In the past, the backyard served as a virtual playroom waiting to be explored. It served as the baseball diamond, the volleyball court, a racecourse for the neighborhood kids. These days it seems that the hours we spend inside are directly proportional to the number of technological devices we possess.
So as spring slips into summer and the lawn greens up, what better way than to revive some good old-fashioned backyard fun than with a few nostalgic lawn games? We have some ideas to help you do just that. So round up your kids, throw on a pair of tennis shoes, and cast aside your smartphone for a few minutes…maybe even a few hours!
What You’ll Need:
- Water bottles or soda bottles of any size
- Food coloring (optional)
- A soccer ball or basketball
Fill bottles with water. For a fun twist, add food coloring to each bottle.
Set the bottles on even ground—a sidewalk, patio, or flat stretch of lawn. Then, simply stand back and start practicing for a strike!
TIP: We noticed that using a basketball was actually more of a challenge because it was so bouncy. It could be a fun experiment to test out varieties of balls.
Ice Block Treasure Hunt
This game is particularly fun for little ones.
What You’ll Need:
- A medium-size plastic tub or storage box
- Plastic or silicone-based toys (think bath items like rubber duckies)
- Toy hammers, sticks, plastic forks, or spoons
Fill the tub with as many toys as you wish, and then fill the tub with water up to just below the brim (to allow for expansion). Place in the freezer overnight, or until frozen solid. Then remove the tub, emptying the ice block onto the sidewalk, driveway, or grass.
Hand little ones safe tools and let them chip away at the ice to retrieve their toys.
What you’ll need:
- A circle stencil (re-use a pizza box!)
- Four different colors of spray paint, such as Krylon Marking Chalk, which won’t kill your grass
- Eye protection
- Either a traditional Twister spinner or slips of paper and two bowls (directions for that below)
Decide where you want to set up a game “board,” then set down the stencil, and use the paint to spray as many circles as you need, spacing them as close or as far out as you’d like (though make sure kids and adults can reach with hands and feet). Let the spray paint dry before you allow anyone to play.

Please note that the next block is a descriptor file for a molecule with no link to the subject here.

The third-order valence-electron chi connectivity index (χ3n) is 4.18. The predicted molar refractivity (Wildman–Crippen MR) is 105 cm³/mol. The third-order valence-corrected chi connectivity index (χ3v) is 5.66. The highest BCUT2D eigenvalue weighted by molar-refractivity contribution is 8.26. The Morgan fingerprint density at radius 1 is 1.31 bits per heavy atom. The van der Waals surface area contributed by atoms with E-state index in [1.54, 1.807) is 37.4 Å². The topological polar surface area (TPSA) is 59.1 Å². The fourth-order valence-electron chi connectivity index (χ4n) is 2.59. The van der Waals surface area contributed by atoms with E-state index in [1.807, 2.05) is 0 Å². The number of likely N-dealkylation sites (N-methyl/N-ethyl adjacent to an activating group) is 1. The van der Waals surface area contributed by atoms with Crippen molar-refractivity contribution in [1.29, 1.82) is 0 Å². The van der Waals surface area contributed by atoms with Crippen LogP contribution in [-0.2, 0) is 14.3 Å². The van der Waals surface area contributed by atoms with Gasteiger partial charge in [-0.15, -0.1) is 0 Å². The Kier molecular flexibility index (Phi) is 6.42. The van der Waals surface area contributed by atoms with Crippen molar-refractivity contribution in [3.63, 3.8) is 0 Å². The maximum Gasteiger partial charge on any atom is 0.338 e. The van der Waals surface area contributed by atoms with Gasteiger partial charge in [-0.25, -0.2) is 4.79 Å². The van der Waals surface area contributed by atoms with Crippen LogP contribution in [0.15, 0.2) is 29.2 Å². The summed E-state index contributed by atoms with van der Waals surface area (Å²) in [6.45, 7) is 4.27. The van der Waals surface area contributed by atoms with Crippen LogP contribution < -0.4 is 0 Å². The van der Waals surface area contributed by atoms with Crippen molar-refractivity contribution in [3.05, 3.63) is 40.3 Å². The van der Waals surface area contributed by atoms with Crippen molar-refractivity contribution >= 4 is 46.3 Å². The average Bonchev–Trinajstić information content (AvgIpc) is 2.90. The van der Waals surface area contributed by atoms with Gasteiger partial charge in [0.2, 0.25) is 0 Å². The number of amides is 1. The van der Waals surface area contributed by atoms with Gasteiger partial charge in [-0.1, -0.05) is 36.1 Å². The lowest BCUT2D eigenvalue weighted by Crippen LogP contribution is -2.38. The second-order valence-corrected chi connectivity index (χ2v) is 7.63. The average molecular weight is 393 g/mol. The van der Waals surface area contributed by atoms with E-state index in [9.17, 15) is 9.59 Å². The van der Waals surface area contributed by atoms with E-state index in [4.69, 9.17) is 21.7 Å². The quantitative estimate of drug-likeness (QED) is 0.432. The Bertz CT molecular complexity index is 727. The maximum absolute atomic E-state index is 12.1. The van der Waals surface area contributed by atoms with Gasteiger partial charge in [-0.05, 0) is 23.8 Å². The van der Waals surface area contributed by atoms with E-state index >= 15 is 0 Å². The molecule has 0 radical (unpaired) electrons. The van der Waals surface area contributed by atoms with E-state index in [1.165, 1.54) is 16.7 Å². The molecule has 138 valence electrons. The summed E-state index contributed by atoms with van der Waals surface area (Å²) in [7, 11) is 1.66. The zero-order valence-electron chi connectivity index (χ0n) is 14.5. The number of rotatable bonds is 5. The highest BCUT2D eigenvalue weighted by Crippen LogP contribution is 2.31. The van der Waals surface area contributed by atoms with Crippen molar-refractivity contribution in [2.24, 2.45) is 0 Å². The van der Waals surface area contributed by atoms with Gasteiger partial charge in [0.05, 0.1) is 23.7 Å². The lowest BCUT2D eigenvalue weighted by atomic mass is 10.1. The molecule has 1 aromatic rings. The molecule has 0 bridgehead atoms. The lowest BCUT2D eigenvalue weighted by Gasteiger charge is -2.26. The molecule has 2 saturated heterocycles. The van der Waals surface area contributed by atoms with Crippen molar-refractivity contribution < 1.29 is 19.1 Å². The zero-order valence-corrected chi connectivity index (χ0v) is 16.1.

To call colors, either use an actual Twister spinner board, or simply create two bowls with the following pieces of paper in each. Have whoever calls colors pull from each bowl each time.
Bowl 1: Left Foot | Left Hand | Right Foot | Right Hand
Bowl 2: Blue | Yellow | Green | Red | (or whatever colors you use)
Sure, you can use a slip-n-slide right out of the box, but what fun is that? (It’s actually very fun.) You can also build a fancy slip-n-slide with PVC pipe, but who has the time?
Here’s our quick and easy slip-n-slide, perfect for kids’ parties, or adult parties (served with a side of beer, of course).
What you’ll need:
- Either a thick roll of plastic sheeting or the plastic sheeting found in the paint-supply section of your local store
- Some sort of weight to keep the sheeting in place (think something that won’t hurt if you hit it—foam blocks, sandbags, or water balloons)
- A hose, either alone or connected to a sprinkler—whatever you have on hand
- Optional – baby soap to make it extra slick!
Simply roll out the sheeting or place the tarps on the ground, taking care to remove any rocks, sticks, or things that would really hurt if you slid across them on your stomach.
Wet the whole slip-n-slide down completely (add baby soap if desired). If you have a sprinkler attachment, consider keeping that on while people are sliding. Or, you can let the hose stay on at a trickle.
Then, grab your swimsuit, screw up your courage, and glide down your homemade runway with the greatest of ease.
If you’re in the mood to go all out, check out @WiredGeekDad’s post for the Best Slip ‘n Slide Ever (he used pool noodles, velcro, and tent stakes to keep his slide down).